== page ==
You can just imagine what the customs officer must have thought.
When a car racing to the U.S.-Canada border struck a raccoon during a speedy drive through Surrey on June 11, the occupants had no idea the critter became lodged in the grill of their car.
It was only when they reached the border that they were informed there was a foot hanging from their vehicle, according to the staff at Critter Care, a wild animal rescue and rehabilitation organization based in South Langley.
Border officers used a baton to dislodge what they presumed was a dead raccoon.
To their astonishment, the ornery raccoon was very much alive, and very grumpy.
Once freed from the grill, the feisty fur ball ran off into the bush separating the two countries at the international Peace Arch crossing.
The car, meanwhile, had to be towed away. It wouldn’t restart – presumably as a result of its high-speed encounter.
A staff member from Critter Care was called to help locate the injured raccoon, an adult male.
It took 45 minutes to track and find him – on the U.S. side of the line. The staff member had to be declared by the agents in order to re-enter Canada, along with the raccoon – dubbed ‘Douglas’, in honour of the Highway 99 border crossing where he was rescued.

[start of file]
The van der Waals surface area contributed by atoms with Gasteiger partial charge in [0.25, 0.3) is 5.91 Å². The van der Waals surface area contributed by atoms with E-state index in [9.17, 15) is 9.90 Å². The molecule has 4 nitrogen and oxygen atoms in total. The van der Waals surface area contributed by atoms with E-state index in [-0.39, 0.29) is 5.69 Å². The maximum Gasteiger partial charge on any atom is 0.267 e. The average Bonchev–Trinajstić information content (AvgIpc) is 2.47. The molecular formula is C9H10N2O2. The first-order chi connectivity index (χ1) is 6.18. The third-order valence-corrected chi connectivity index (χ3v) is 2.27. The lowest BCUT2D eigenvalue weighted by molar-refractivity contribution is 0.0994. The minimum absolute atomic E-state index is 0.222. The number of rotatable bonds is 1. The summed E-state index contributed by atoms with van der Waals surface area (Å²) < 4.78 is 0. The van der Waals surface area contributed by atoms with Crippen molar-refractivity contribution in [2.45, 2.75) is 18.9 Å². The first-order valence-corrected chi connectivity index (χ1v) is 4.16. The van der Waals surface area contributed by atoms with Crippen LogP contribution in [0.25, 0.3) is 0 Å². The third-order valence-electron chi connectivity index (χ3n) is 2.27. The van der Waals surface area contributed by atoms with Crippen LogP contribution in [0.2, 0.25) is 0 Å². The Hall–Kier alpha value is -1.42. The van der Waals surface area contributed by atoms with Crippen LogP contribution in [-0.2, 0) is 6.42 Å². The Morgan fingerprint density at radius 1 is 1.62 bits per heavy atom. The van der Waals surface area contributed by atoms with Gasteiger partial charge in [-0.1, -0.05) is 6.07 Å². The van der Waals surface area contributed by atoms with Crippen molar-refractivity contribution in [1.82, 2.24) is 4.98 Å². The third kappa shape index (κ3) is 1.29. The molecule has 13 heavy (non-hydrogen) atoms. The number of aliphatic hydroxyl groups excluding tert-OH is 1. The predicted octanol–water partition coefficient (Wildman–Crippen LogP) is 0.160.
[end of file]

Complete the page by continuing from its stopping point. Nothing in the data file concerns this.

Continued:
Douglas suffered head trauma as a result of the collision, but after a week on medication, he was recovering nicely.
Douglas is one of the many animals that are rescued, restored to health, and rehabilitated at Critter Care each year.
Critter Care is once again asking visitors to take a walk on the wild side at its 8th annual Walk-a-thon Fundraiser, supporting the hundreds of orphaned and injured animals brought to the facility, including Douglas.
Critter Care specializes in the treatment, care and release of sick, injured and orphaned B.C. mammals, including skunks, porcupines, beavers, raccoons, coyote, deer, otter, bobcats, lynx, bears, opossums and squirrels.
It can cost $5,000 to feed one black bear cub for 18 months of care.
The organization relies on donations from the public and some community grants to operate. Food and specialized formula is expensive and fundraisers such as the walk-a-thon go a long way to help cover those costs.
The Oct. 2 walk is from 10:30 a.m. to 3 p.m. at Campbell Valley Regional Park, Langley (South entrance of 8 Ave.).
Participants can check out exhibits featuring animal and environmental organizations, artisans and their wares, and enjoy the barbecue. Prizes will be awarded to top individual and group fundraisers.
Bring your canine companion, if you like. Dogs are welcome on leash.
To register, call Cathy at 778-255-5806 or email email@example.com.
There are 2 K and 4 K routes.
Early bird registrations are $10 before Sept. 25 and $15 after.